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Evansville, Indiana
March 29, 1996     The Message
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March 29, 1996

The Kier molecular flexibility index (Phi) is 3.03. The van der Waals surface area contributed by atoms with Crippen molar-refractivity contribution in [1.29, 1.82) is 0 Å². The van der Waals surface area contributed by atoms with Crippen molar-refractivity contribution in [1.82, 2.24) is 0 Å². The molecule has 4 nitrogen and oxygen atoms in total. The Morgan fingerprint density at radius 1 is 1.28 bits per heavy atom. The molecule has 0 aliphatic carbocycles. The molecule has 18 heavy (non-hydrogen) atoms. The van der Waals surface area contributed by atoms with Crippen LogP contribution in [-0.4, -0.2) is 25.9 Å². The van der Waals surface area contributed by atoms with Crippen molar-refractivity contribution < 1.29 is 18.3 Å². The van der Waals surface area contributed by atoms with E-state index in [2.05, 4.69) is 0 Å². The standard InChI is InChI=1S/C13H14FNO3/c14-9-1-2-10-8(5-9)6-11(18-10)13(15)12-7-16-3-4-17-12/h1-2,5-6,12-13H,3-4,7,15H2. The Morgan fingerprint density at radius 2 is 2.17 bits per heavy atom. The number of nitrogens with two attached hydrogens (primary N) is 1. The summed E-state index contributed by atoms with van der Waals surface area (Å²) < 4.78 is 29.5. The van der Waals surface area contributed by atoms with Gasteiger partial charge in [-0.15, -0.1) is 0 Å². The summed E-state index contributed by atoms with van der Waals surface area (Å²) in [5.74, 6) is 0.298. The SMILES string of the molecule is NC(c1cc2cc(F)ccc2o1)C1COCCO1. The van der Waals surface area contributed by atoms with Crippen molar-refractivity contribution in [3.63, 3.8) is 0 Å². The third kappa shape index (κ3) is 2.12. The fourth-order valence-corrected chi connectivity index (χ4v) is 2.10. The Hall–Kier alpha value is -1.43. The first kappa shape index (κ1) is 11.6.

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The Message -- for Catholics of Southwestern Indiana 5 op's Forum m the steeple, open the there are the people!" sUSpect that most of us as game on rainy to be indoors. By a special way oar childlike under- Most of us the depth of mean- The index fingers of served as the were an- two fingers doubled eight "people" in the 'Here's the church ...' ByBISHOP GERALD A. GETTELFINGER exercise is a clear d nature of our expression the church as a building -- a where we worshipers gather. The ;he people gathered, no matter where. we, the Church of Evansville, will gather at the Holy Rosary Parish "church house" to celebrate our unity. I will preside at the sacred liturgy of Eucharist. My brother priests, in the company of members of their respective parishes, will concelebrate, as a symbol of the unity of our diocesan church. Following the Liturgy of the Word, the solemn blessing of the oils will take place, hence the name "Chrism Mass." Sacred Chrism is used for the administration of the Sacraments of Baptism, Confirmation and Holy Orders. It is also used in the anointing of new and renewed churches because the church building, made of "many stones" represents us, the faithful who are the "living stones" of Christ's Church. There is another element that we must not for- get as we gather as "church." We are not only mem- bers of the "local" church. Our church is universal. We need to acknowledge that. There is no better way than to draw attention to those lands in which our church is troubled and to demonstrate our con- cern by assisting with monetary contributions. The Holy Land is most sacred to us. It is the land made "holy" by Jesus' life, death and resurrec- tion, the most sacred mysteries we celebrate during our holy week. As you approach the cross on Good Friday, recall our sisters and brothers in the Holy Land who care for those places where Jesus walked. We are all conscious of the great tensions them. Many of these same places are held sacred by Jews, Moslems and Christians. Our Holy Father invites us through the "Holy Land Collection" to support all who strive to keep sacred those places so important to us. Be generous in solidarity with all Catholics around to world who are also being asked to help, for we are indeed "one church." /i:   nale explained for changes in priests' compensation will be Sept. 1, as approach to deter. benefits for the Diocese were pub- March second in a prepared by ittee. to the recommen- in the 'ning clergy COmmittee .OVer-riding and jus- the basis for was con- call to lp. This in- stewardship hips, and ,rs 4 .t from the SoP, aily Church, Jasper Message, SUpplements In elections Praised by the Conference the state. special this Will continue reports Nov. 10 and and a politi- the corn- about the more in | gifts of time, talent and trea- sure. Each of us, clergy or lay, is called individually, just as we are called as parish, as dio- cese and as church to be faith- ful stewards of God's blessings to us. Justice The issue of priestly compen- sation is also a justice issue. The bishops of Vatican II said, in carefully chosen words, "Dedicated to serving God through the discharge of the of- fice assigned to the, priests are worthy of receiving a just re- muneration." A document from the 1971 Synod of Bishops cautions us, "While the Church is bound to give witness to justice, she rec- ognizes that everyone who ven- tures to speak to people about justice, must first be just in their eyes." And that same document also stated, "No one would be deprived of his ordinary rights because he is associated with the Church in one way or an- other. Those who serve the Church by their labor, includ- ing priests and religious, should receive sufficient liveli- hood and enjoy that social secu- rity which is customary in their region." The call for a just wage for all who serve the Church was codified in the 1983 revision of canon law. It says, "When cler- ics dedicate themselves to the ecclesiastical ministry, they de- serve a remuneration which is consistent with their condi- tion." 1996 marks the tenth an- niversary of the bishops' pas- toral letter, Economic Justice for All. This includes our own priests as well. There has been growing con- cern over priestly compensa- tion and priestly life in our dio- cese among the priests and many of the laity. As a deeper recognition and understanding of all the issues emerges, the concern grows stronger. The laity is called to provide the means by which our priests can live a life that is consistent with their position. The consen- sus of the committee as they studied the issues and the re- sponses from the priests them- selves have indicated clearly that this is a timely issue. In writing about our Church as Sacrament in his booklet, The Payment of Clergy: a s3n- bol of changing self-images of the church, Rev. Stephen DeLeers says, "In this era of the church's self-awareness as sacrament, then, we have re- turned, in a sense to where we began, with the first commu- nity of disciples. There has been crucial development, how- ever. At least in theory we have passed beyond the established church and the Tridentine church, with their shared view of the kingdom -- indeed, the Kingdom on earth. No longer are the clergy supported as manorial lords, but as workers deserving a just salary. Today's church is aware of its imperfec- tion and incompletion. But it is also aware of its mission as sacramental to the world. Today's 'community of disci- ples' no longer supports its clergy out of Christian love, but out of justice as well, that God's kingdom might be made in- creasingly manifest." Next week: A brief history of compensation for priests in the Diocese of Evansville. Reader: Article needed comment To the editor: I am writing in regards to the article in the March 15 issue of the Message entitled, "Italian Cardinal says issue of women priests needs more study." Just four months after the Sacred Congregation for the Doctrine of the Faith re- leased a statement on Nov. 18, 1995, saying the Church's tra- ditional ban on women priests "required definitive assent... and has been set forth infalli- bly by the ordinary and uni- versal Magisterium." The very first paragraph of the Italian cardinal says, "The issue of women priests needs further study so that a future ecumenical council of the world's Catholic bishops could reconsider the question." The last paragraph says, "At some point in the future a Vatican council could consider the problem, rethinking the whole question." He also mentions that we must keep in mind "that the Catholic Church can't ordain women priests." The article seems to contradict itself and conflict itself with the Congregation for the Doc- trine of the Faith's statement of Nov. 18. Just what is the ordinary Catholic in the pew to believe? Is the issue still open for us to decide what is best for the church or should we listen to what the Vicar of Christ teaches? This article is very confusing and lays the founda- tion for schism within the church. It is not so much what n stance 'seems uncharitable' March 22 on the of a minister to should Pause Cer- the nisters to o the article, more than 50 married Episco- palian ministers are now cele- brating Catholic Mass in the United States. The point is this: What about the celibate priests who may want to marry and the many who have left the priest- hood from the diocese during the last 25 years? It seems un- charitable to welcome married ministers from other denomi- nations and turn our backs on those who served us so well in the past and those who are presently serving the Church. The Church, which is suffering from a clergy shortage, should change its stance on an unmar- ried clergy. Edmund A. Sullivan Evansville the article said but what it didn't say, an editorial com- ment would certainly be in order to say the least, just what Bishop Gettelfinger said in the Dec. 1 issue of the Mes- sage in the Bishop's Forum, "The response of the Sacred Congregation for the Doctrine of the Faith to the question of doubt was one of certitude. It allows for no difference. The Sacred Congregation for the Doctrine of the Faith re- sponded that it is not in the competency of the Roman Catholic Church to ordain any woman to the Holy Order of Priesthood .... The issue of the ordination of any women to the Holy Order of Priest- hood is most divisive in our time. To deny that fact would be delusional." Thank you, Bishop Gettelfinger! It was a coincidence that just after I read the Italian Cardinal's article in the Mes- sage that I opened my March- April issue of SOUL Magazine. It was there that I found an article about St. Catherine of Siena. The very first sentence says, "St. Catherine of Siena deliberately told popes, queens and kings how to behave." She had numerous visions and long ecstasies, but was most remembered for her writings, which eventually led to her being declared a Doctor of the Church by Pope Paul VI in 1970, a span of 623 years after her birth. During the Great Western Schism, in defense of Pope Urban VI, she rebuked three Italian Cardinals who were supporting the anti-pope. Writing to them she said, 'hat made you do this? You are flowers who shed no per- fume, but stench that makes the whole world reek." When Pope Urban VI was elected she wrote to him and told him he needed to control his temper. Pope Urban VI appreciated her counsel and invited Catherine to Rome where she prayed endlessly for Church unity and died at age 33. I know there are many in our diocese who receive the Fatima Apostolate SOUL Magazine, please read this amazing story about St. Catherine of Siena and then follow her example by praying for Church unity and hopefully we can avoid a schism in the church. Richard Vieck Vincennes